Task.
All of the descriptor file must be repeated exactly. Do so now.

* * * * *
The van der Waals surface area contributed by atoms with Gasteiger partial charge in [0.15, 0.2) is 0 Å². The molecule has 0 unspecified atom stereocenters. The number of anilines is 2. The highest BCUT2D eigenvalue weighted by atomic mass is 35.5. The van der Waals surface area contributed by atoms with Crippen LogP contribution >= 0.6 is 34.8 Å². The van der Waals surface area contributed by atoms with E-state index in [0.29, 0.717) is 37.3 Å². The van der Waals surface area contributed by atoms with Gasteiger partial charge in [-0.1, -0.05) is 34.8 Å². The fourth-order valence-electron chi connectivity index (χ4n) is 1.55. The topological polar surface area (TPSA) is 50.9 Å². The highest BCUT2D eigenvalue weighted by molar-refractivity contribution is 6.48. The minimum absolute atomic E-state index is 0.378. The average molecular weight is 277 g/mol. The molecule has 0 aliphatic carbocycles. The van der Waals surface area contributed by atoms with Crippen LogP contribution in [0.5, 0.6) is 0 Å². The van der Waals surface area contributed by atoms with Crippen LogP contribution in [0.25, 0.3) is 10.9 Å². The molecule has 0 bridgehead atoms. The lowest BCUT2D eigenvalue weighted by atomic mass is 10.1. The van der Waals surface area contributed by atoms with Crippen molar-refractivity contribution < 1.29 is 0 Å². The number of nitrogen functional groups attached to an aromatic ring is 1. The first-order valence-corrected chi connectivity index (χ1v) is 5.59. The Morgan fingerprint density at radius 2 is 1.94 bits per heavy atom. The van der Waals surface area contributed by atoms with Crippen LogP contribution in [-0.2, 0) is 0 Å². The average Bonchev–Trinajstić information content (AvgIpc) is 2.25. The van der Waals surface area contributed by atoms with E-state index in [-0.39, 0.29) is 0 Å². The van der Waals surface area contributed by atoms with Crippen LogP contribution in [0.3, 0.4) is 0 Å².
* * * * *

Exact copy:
The van der Waals surface area contributed by atoms with Gasteiger partial charge in [0.15, 0.2) is 0 Å². The molecule has 0 unspecified atom stereocenters. The number of anilines is 2. The highest BCUT2D eigenvalue weighted by atomic mass is 35.5. The van der Waals surface area contributed by atoms with Crippen LogP contribution >= 0.6 is 34.8 Å². The van der Waals surface area contributed by atoms with E-state index in [0.29, 0.717) is 37.3 Å². The van der Waals surface area contributed by atoms with Gasteiger partial charge in [-0.1, -0.05) is 34.8 Å². The fourth-order valence-electron chi connectivity index (χ4n) is 1.55. The topological polar surface area (TPSA) is 50.9 Å². The highest BCUT2D eigenvalue weighted by molar-refractivity contribution is 6.48. The minimum absolute atomic E-state index is 0.378. The average molecular weight is 277 g/mol. The molecule has 0 aliphatic carbocycles. The van der Waals surface area contributed by atoms with Crippen LogP contribution in [0.5, 0.6) is 0 Å². The van der Waals surface area contributed by atoms with Crippen LogP contribution in [0.25, 0.3) is 10.9 Å². The molecule has 0 bridgehead atoms. The lowest BCUT2D eigenvalue weighted by atomic mass is 10.1. The van der Waals surface area contributed by atoms with Crippen molar-refractivity contribution < 1.29 is 0 Å². The number of nitrogen functional groups attached to an aromatic ring is 1. The first-order valence-corrected chi connectivity index (χ1v) is 5.59. The Morgan fingerprint density at radius 2 is 1.94 bits per heavy atom. The van der Waals surface area contributed by atoms with Crippen LogP contribution in [-0.2, 0) is 0 Å². The average Bonchev–Trinajstić information content (AvgIpc) is 2.25. The van der Waals surface area contributed by atoms with E-state index in [-0.39, 0.29) is 0 Å². The van der Waals surface area contributed by atoms with Crippen LogP contribution in [0.3, 0.4) is 0 Å².